Nic: How would you suggest people could replicate that in their own outfits?
Arthur: Funny you should ask this. I actually wrote an article on Medium. We have a Shopify group, and we published several things … I think it was last year … on accessibility. One of the posts was actually how to run accessibility downwards at your company. There I actually described the whole process, and what we got from that. How to actually set up everything. I would say it’s just a matter of getting involved with the accessibility community. Try to go to meet ups, and meet some good people. Do some networking, and maybe try to just schedule one day. Make it a very educational, and invite someone that has a specific set of abilities, and then try out your product and make sure you record that to be seen in the future for other people as well. Something that is so easy that you can do it every 3 months, but not so complicated that you need to do it only every 3 years. If you can have that recorded so that people can from time to time … or even new hires they can actually see that first hand. Even if it’s a recording it’s still very touching, so having that recording available for new hires is a good thing.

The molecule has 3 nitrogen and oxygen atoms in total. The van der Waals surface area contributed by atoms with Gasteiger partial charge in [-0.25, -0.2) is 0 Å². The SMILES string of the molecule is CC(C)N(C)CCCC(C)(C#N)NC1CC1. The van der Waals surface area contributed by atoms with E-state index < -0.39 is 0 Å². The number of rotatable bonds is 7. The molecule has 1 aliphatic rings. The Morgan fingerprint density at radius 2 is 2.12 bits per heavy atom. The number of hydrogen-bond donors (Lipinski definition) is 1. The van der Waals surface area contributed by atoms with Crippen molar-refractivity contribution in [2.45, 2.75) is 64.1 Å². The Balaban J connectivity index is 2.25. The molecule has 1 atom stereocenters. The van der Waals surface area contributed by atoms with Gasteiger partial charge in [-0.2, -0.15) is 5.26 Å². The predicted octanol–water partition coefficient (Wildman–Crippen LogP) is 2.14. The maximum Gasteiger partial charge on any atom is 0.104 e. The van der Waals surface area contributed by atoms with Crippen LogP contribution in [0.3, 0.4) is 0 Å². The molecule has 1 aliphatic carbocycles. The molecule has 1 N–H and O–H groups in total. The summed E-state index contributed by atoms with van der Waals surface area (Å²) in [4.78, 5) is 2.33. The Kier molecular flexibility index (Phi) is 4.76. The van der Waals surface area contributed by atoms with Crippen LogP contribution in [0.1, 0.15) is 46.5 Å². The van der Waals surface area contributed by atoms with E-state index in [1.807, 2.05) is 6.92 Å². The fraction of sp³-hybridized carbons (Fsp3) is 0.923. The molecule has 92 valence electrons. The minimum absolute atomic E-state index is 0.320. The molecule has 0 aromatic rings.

Nic: Yeah. I like that. Now, you mentioned a Medium post after our discussion. Can you send me the link to that? I’ll include it in the transcript for listeners that are interested in seeing it.
Nic: That would be great.
Arthur: I don’t remember off the top of my head, but definitely I’ll look it up and send you the link.
Nic: Fantastic. Jumping the topic a little bit, what would you say is your favorite word?
Arthur: My favorite word. I’m torn between coffee and beer.
Nic: Those are things, not words.
Arthur: Oh, but they are beautiful words.
Nic: Yeah, that’s cool.
Arthur: If we’re talking about accessibility, I would say inclusion.
Nic: Inclusion? Rather than accessibility, what’s the difference to you?